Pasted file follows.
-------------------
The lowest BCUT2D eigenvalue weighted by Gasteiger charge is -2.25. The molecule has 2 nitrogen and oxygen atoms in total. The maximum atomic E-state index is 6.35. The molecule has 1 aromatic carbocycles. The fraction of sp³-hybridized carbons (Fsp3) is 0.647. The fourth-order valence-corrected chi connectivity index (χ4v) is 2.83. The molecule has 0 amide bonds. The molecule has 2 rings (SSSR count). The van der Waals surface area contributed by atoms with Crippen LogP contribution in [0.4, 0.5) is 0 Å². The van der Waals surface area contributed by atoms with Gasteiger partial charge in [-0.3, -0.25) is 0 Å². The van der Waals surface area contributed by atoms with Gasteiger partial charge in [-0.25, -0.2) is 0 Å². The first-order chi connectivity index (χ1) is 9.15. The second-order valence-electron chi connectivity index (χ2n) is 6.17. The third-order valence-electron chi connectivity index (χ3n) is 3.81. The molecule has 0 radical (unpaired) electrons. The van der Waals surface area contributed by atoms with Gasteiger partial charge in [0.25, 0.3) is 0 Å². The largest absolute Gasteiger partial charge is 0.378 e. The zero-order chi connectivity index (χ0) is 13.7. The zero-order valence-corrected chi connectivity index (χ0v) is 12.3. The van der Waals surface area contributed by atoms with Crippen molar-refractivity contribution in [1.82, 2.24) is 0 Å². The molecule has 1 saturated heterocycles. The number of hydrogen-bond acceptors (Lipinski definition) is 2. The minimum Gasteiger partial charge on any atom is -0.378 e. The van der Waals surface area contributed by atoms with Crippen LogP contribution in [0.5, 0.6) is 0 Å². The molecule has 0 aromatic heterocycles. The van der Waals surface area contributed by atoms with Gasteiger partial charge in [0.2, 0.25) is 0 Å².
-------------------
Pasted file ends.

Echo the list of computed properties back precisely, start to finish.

The lowest BCUT2D eigenvalue weighted by Gasteiger charge is -2.25. The molecule has 2 nitrogen and oxygen atoms in total. The maximum atomic E-state index is 6.35. The molecule has 1 aromatic carbocycles. The fraction of sp³-hybridized carbons (Fsp3) is 0.647. The fourth-order valence-corrected chi connectivity index (χ4v) is 2.83. The molecule has 0 amide bonds. The molecule has 2 rings (SSSR count). The van der Waals surface area contributed by atoms with Crippen LogP contribution in [0.4, 0.5) is 0 Å². The van der Waals surface area contributed by atoms with Gasteiger partial charge in [-0.3, -0.25) is 0 Å². The van der Waals surface area contributed by atoms with Gasteiger partial charge in [-0.25, -0.2) is 0 Å². The first-order chi connectivity index (χ1) is 9.15. The second-order valence-electron chi connectivity index (χ2n) is 6.17. The third-order valence-electron chi connectivity index (χ3n) is 3.81. The molecule has 0 radical (unpaired) electrons. The van der Waals surface area contributed by atoms with Gasteiger partial charge in [0.25, 0.3) is 0 Å². The largest absolute Gasteiger partial charge is 0.378 e. The zero-order chi connectivity index (χ0) is 13.7. The zero-order valence-corrected chi connectivity index (χ0v) is 12.3. The van der Waals surface area contributed by atoms with Crippen molar-refractivity contribution in [1.82, 2.24) is 0 Å². The molecule has 1 saturated heterocycles. The number of hydrogen-bond acceptors (Lipinski definition) is 2. The minimum Gasteiger partial charge on any atom is -0.378 e. The van der Waals surface area contributed by atoms with Crippen LogP contribution in [0.5, 0.6) is 0 Å². The molecule has 0 aromatic heterocycles. The van der Waals surface area contributed by atoms with Gasteiger partial charge in [0.2, 0.25) is 0 Å².